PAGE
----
Senior recruited by UC Davis for baseball

October 23, 2017 — by Alexandra Li

Last year for the Falcons, Peng batted .467, had 44 hits, including 12 doubles, and had three home runs.

In July, senior Nathan Peng, who plays both pitcher and catcher, received a phone call from the baseball coach for the UC Davis Division 1 team.

Right away, Peng could tell the tone of the call was different from a regular call. He had been invited to take an official visit to tour the school, during which the coach would present him with an offer to play for the team.

“The moment I found out I was getting offered was really happy and exciting for me and my whole family,” Peng said.

After touring the school with the coach, Peng was handed an offer to play for the team, most likely both as a catcher and pitcher. Within six hours, he accepted and was verbally committed.

Peng, who has been playing baseball since second grade, is on both the school team and the California Club team.

Last year for the Falcons, Peng batted an amazing .467, had 44 hits, including 12 doubles, and walloped three home runs. He led the De Anza League in most offensive categories.

On the mound, his top fastball speed averages 87 mph. Peng recognizes that Davis most likely became interested in him for his arm strength and batting power, which teammates have also seen in abundance.

Senior Chris Auches described seeing Peng play sophomore year and being surprised by the strength he had gained since freshman year.

“He’s so well rounded. He has power, fielding, defense, and a strong work ethic,” Auches said.

In terms of a role model, Peng tries to emulate Buster Posey, the all-star catcher for the San Francisco Giants. According to Peng, his ideal future would be one like Posey, starting with being recruited for college baseball.

The path to Davis began for Peng in sophomore year, when his coach told him he was skilled enough to continue baseball beyond high school and be recruited by a top-tier college. In the summer after sophomore year, Peng began emailing coaches of schools he was interested in, including UC Davis, Santa Clara State, UC San Diego and Washington State.

Peng found it valuable to attend camps held by colleges that allowed schools to assess skill level. In December of his junior year, Peng attended camps at Washington State, UC Davis, UCSD, Cal Poly and San Jose State, where he played against other high school players to showcase his skills.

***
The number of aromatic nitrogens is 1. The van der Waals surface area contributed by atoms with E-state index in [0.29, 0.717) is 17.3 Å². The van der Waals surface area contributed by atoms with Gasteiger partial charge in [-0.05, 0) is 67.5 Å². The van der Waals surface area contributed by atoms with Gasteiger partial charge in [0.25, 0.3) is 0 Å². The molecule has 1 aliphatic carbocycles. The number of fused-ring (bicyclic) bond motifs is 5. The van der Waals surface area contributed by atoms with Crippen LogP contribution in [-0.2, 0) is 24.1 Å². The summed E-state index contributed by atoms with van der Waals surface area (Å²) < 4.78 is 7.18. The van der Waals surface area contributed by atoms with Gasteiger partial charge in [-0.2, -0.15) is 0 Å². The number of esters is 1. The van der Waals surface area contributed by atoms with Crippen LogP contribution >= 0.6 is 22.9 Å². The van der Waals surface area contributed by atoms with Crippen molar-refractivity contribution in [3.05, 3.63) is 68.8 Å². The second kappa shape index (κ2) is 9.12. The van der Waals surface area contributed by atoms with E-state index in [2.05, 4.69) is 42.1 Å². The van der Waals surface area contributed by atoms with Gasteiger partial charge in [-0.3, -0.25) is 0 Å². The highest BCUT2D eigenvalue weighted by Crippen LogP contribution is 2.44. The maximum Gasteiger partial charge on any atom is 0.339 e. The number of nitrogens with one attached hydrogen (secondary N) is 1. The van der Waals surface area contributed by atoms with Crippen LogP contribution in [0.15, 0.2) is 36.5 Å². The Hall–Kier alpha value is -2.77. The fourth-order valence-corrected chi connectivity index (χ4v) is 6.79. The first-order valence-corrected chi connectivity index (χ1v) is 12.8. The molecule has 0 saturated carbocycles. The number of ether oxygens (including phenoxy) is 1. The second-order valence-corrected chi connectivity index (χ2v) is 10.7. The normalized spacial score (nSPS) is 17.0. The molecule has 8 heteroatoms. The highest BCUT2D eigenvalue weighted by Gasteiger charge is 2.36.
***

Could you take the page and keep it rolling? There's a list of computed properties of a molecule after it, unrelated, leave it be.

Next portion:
However, Peng found the 11-month waiting process, from first contacting the Davis coach in August to being finally committed in July, to be stressful, since his college application process highly depended on whether he would successfully be recruited for sports.

“I started talking to UC Davis last August and I committed to them this July, but the whole year I did not know whether I could actually go there or if they would really take me,” Peng said. “It was hard.”

According to Peng, his coaches of both school and club teams played an influential role in his process of recruitment. Because the schools do not have the time and resources to send scouts to many games, the college coaches will instead call the coaches of high school players, allowing Peng’s coaches to “put in a good word” for him.

Davis had long been Peng’s dream school. He loves the educational opportunities there and plans to major in mechanical engineering. According to, Davis is ranked 38th nationwide for mechanical engineering.

His commitment to Davis has made the college application process much simpler. Although Peng still has to write his essays, he only has to do so for Davis. He can also apply with the comfort of being fairly certain of his acceptance, which now mostly depends on him maintaining his grades.

Peng plans to sign the letter of intent in early November, making the entire process official. Knowing that he will lead a different life than most other students in college, he has begun to train harder, especially because he wants to become a professional player someday.  

“I know that with sports in college, I’m going to have much less time to do homework or fun stuff because I’ll be training or in practice,” Peng said. “But I’m just excited to play baseball.”